6. Fighting Hitler. Holocaust topics are the purer Oscar baits, but anything World War 2 related has a decent chance. And so a friendship from the mid 20s gets moved to the mid-30s so that the looming threat of Hitler can come into play. Hitler, who Bertie notes is a great speaker while Bertie still has his stammer. And so his big speech, his titular King’s speech, is the Thing That Will Rally the Empire Against Hitler, and BOO. Speech therapy has never had such high stakes, but for a reason.

The cast is solid, sure, but the direction is very weird. In a movie about two men forming an unlikely friendship, the camerawork seems engineered to stress isolation and disrepair. Tom Hooper tried to fit as much exposed plaster as he could into shots as though that added something. Patrick Willems can explain better than I can, but it’s the start of Tom Hooper’s signature trait as a director: directorial choices that not only don’t suit but actively undermine the scene he’s filming. But they gave him an Oscar and let him do musicals, and… well… we know how that ultimately went.

I was gonna embed a video from Cats, but… no.

Anyway there are elements of a worthwhile story in here, but it’s so drowned in attempts to be Important (why is Churchill even here, what is he adding) that I can’t see it as anything but a calculated effort engineered to get Oscar nominations and… little else. I am hard pressed to think of a movie I’ve seen with some “win the war” moment that seems lower-stakes than “the king gives a radio address,” and yes I have absolutely seen Operation: Dumbo Drop.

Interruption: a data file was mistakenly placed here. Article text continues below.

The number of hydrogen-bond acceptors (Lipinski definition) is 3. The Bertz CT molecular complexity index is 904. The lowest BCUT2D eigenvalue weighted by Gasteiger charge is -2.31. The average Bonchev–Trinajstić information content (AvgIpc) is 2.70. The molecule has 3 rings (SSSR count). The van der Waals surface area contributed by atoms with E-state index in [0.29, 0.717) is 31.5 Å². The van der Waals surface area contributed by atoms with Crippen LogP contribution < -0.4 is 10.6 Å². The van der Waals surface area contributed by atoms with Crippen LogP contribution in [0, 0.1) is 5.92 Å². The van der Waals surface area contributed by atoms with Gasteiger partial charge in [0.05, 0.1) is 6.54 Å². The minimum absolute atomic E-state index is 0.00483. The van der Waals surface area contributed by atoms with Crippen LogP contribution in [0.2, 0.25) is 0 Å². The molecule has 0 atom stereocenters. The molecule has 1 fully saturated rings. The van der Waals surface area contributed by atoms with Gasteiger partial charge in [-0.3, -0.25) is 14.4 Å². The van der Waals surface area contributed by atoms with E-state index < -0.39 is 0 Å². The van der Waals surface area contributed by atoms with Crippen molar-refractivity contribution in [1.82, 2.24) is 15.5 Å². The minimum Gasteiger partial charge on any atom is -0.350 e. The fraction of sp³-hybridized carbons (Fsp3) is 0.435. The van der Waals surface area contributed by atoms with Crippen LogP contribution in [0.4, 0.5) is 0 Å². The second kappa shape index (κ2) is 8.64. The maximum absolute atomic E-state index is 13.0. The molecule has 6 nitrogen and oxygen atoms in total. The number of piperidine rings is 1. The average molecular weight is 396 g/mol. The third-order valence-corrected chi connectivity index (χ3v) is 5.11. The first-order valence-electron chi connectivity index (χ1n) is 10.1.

And Rotten Tomatoes Says: 28th!? Over The Bridge on the River Kwai? What the damn Hell. I had briefly, mercifully, forgotten just how much recency bias was going to come into play this decade.

Where did I rank it? Out of 89 Best Picture nominees from 2010-2019 (based on year of the ceremony, so… actually released between 2009 and 2018), I ranked The King’s Speech 74th, for the reasons described above. “It’s little remembered, save for a few increasingly obscure references in the seventh season of The Office.

Now… a big theme of the 2010s begins. There was a time, in the 80s and 90s, when “the final chapter” was a trick horror movies were trying out to lure people in for one more go-round with Freddy or Jason. In the 2010s? Final outings, “endgames,” if you will, were a big deal. Even if they rarely, if ever, actually were the “final outing.” Heroes die, recognizable IPs live forever. But let’s get to our first “Final outing.”

The Box Office Champ

Man but Toy Story 3 was a flex. Digging into the one moment implied but only touched on by Toy Story 2… what happens to these sentient toys who need interaction the way we need food when their owner grows up and gets tired of them? Remember your childhood toys? Where did they end up when you hit puberty? Now imagine they’re alive and never stopped loving you. Dark. Dark thought.

Toy Story 2 ended with Woody the cowboy deciding he’d rather be loved by a child for however long that lasts than be appreciated inside of a display case at a toy museum. Toy Story 3 picks up a few years later, when “however long that lasts” has long passed, and the toys rarely leave their toy chest. Misunderstandings occur, the toys end up a daycare that seems like paradise with a steady stream of kids to play with them, but is instead a toy gulag run by the jaded Lotso Huggin’ Bear and his cronies. There’s betrayals and schemes and an elaborate prison break sequence and a very, very tense and emotional sequence at the city dump…

But what’s really, really notable here is the central theme, and how well it’s expressed, and how bold it was that Pixar put it in a kids’ film.